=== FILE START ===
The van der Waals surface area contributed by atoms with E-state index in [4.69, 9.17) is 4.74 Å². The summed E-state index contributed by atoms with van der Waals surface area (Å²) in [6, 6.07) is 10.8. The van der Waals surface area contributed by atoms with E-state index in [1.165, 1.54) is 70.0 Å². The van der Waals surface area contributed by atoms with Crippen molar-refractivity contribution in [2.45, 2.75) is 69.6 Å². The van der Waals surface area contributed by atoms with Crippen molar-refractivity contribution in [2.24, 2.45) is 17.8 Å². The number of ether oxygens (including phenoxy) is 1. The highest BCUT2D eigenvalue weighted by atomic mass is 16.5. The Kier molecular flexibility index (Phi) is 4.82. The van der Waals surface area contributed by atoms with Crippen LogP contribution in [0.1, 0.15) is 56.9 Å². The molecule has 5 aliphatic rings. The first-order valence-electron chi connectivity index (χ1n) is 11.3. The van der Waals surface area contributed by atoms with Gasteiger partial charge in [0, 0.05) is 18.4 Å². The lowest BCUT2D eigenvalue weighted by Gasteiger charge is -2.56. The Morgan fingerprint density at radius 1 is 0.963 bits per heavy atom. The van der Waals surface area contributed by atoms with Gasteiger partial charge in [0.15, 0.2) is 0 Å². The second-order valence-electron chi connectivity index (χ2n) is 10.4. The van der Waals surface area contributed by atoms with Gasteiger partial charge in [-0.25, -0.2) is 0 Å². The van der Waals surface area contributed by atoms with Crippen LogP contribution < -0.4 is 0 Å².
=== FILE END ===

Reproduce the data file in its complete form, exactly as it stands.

The van der Waals surface area contributed by atoms with E-state index in [4.69, 9.17) is 4.74 Å². The summed E-state index contributed by atoms with van der Waals surface area (Å²) in [6, 6.07) is 10.8. The van der Waals surface area contributed by atoms with E-state index in [1.165, 1.54) is 70.0 Å². The van der Waals surface area contributed by atoms with Crippen molar-refractivity contribution in [2.45, 2.75) is 69.6 Å². The van der Waals surface area contributed by atoms with Crippen molar-refractivity contribution in [2.24, 2.45) is 17.8 Å². The number of ether oxygens (including phenoxy) is 1. The highest BCUT2D eigenvalue weighted by atomic mass is 16.5. The Kier molecular flexibility index (Phi) is 4.82. The van der Waals surface area contributed by atoms with Crippen LogP contribution in [0.1, 0.15) is 56.9 Å². The molecule has 5 aliphatic rings. The first-order valence-electron chi connectivity index (χ1n) is 11.3. The van der Waals surface area contributed by atoms with Gasteiger partial charge in [0, 0.05) is 18.4 Å². The lowest BCUT2D eigenvalue weighted by Gasteiger charge is -2.56. The Morgan fingerprint density at radius 1 is 0.963 bits per heavy atom. The van der Waals surface area contributed by atoms with Gasteiger partial charge in [0.15, 0.2) is 0 Å². The second-order valence-electron chi connectivity index (χ2n) is 10.4. The van der Waals surface area contributed by atoms with Gasteiger partial charge in [-0.25, -0.2) is 0 Å². The van der Waals surface area contributed by atoms with Crippen LogP contribution < -0.4 is 0 Å².